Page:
Community Based Land Use: From Individual Rights to Community Rights

The second in a series of essays on the other reasons why density and cities are important.

When are we most free, alone or in a crowd?

One of our nations founding documents, the Declaration of Independence, has inculcated the idea that as Americans we are entitled to “life, liberty, and the pursuit of happiness.” These are basic human principles most people want. As Americans, we feel that this entitlement is best expressed at the individual level rather than as a group.

However, freedom and rights are not always best measured at the individual level; communities have freedoms and rights as well. Americans are exceptional not because they conquered a continent or put a man on the moon, but because they believe that rights and freedoms start with the individual rather than with or through good government and the community.

This strange idea is not only a source of pride, mingled with patriotism, but also it is deeply embedded in our psyche and language. But even if there are God given individual rights we are born with, there would be no way to express those outside of society which would have to understand and appreciate those rights and freedoms and establish, together as a group, the methods to ensure them.

Rights and Land Use

When government decides to condemn property to make way for a rail project, for example, one is certain to hear the clamor over “rights” being taken away. The sanctity of the home and hearth is positioned against the faceless machine of communal development, the lone individual against the mob. However, that narrative is dependent on the idea that the rights of one individual trump the well being of the group.

If we are going to support a sustainable future, we have to make decisions that are based on considered and careful analysis of what will work best over time for the most people. That means that each of us as individuals must be prepared to yield our own best interests over time to that of what is likely best for the whole society. This is a value system that is typical among many cultures, and while it can lead to bad outcomes, so can radical individualism.

The Individual Versus the Community

Each of us every day faces limits on our convenience and comfort created by rules, regulations, or laws—or simply by the presence of our neighbor. A long line at the coffee shop, a crowded bus, or a traffic jam thwarts our ability to do what we want to do. We accept these daily inconveniences for the same reason we accept regulatory ones; crowds and rules make life more predictable and individuals more accountable. We are willing to trade the discomforts of living with other people because the benefits surpass those of living alone.

Americans of all political persuasions often announce, “I have a right to…” followed by what is likely the most trivial comfort or convenience. Making good land use decisions will mean unlearning more than 200 years of historical conditioning and language so that our measure of freedom is no longer based on whether a group of individuals are inconvenienced by a road, transit, or development project but whether those things are benefitting the greater good.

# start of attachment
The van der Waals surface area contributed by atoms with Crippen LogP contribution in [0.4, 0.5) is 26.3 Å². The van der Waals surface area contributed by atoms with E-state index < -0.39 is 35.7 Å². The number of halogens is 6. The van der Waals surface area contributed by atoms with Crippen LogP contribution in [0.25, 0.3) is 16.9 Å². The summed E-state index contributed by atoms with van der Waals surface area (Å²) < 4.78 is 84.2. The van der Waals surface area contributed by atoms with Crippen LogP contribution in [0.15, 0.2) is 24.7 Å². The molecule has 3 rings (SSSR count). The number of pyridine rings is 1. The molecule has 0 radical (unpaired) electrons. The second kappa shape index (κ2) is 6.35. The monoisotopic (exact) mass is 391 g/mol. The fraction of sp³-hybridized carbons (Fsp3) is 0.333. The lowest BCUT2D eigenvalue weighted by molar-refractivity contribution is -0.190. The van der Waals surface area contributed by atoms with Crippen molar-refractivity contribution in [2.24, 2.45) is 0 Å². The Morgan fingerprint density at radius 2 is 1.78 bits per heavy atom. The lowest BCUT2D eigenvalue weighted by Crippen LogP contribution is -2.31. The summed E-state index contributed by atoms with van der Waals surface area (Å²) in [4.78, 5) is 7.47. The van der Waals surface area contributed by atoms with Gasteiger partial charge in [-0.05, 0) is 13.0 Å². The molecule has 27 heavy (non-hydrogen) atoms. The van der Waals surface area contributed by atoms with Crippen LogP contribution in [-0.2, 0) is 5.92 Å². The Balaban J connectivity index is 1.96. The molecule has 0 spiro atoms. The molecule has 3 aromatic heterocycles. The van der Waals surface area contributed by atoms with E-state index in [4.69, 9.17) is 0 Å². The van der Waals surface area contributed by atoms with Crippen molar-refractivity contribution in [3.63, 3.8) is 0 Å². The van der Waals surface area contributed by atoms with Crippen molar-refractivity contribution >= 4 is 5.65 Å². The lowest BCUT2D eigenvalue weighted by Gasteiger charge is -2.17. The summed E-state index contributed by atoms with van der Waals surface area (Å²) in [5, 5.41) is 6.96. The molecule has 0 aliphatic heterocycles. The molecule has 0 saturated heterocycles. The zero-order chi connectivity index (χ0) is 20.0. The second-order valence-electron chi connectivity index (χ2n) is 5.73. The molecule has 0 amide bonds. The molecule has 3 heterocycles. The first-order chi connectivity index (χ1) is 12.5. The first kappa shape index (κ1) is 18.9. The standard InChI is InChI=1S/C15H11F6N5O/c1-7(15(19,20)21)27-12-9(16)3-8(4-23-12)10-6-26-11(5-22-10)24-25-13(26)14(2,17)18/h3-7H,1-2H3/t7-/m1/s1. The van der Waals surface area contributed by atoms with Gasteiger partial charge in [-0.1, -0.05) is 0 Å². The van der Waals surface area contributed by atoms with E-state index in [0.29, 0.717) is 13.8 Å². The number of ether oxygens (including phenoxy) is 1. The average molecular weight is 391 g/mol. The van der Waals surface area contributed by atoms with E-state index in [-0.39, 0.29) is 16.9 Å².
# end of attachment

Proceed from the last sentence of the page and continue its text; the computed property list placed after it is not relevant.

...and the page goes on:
Community Based Land Use

Community based land use policy is not a mass of angry neighbors expressing their “rights” to weigh in on how a project is making them uncomfortable. That might look like community action, but it is really a group of individuals collectively expressing their discontent. They might even be a majority in the room, in their respective geographic area, or even at the ballot box. But a community is not collective individual opinion. Community is not the majority of who fills a room, or sends e-mails to elected officials. Those things matter less than the discernment of government about what will benefit the community in a longer time horizon.

So far, government has tried to make people happy as individuals while at the same time looking out for the long-term interests of the community. Cars and subsidized roads have helped us do both for a long time now. The result, though, has been rapid environmental degradation through depending on the car to allow us to be alone one minute and in a crowd the next. The car has meant being able to have isolation and community whenever we want; all we have to do is turn a key and drive to whichever one we want at the moment.

Something New

Shifting our view of how we are free won’t be easy. We’ve done it before. I once asked an older man who was an air raid warden during World War II if people complained about air raid drills that required everyone in town to shut off their lights, close their blinds, and stay quiet. He said there was none; and there wasn’t any process either, the drills were mandatory.

Blocking views, making noise, and a few topless barber shops might inconvenience and annoy a few people for awhile, but pushing uses together, putting more people closer together, and freeing the market to produce as much housing in the city as possible is the best route to the common good and the best way to find a good life, freedom, and happiness.

2012 Night Out event on Capitol Hill

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One Response to Community Based Land Use: From Individual Rights to Community Rights

  1. conservadox says:

    “Those things matter less than the discernment of government about what will benefit the community in a longer time horizon.”
    Maybe in an enlightened dictatorship. But in a democracy, the often-angry, often-misinformed choices of the majority are the closest we can come to a “community” judgment.
    In an ideal world, the ideal government will usually make better decisions than individuals. But in the real world that we actually live in, not so much.

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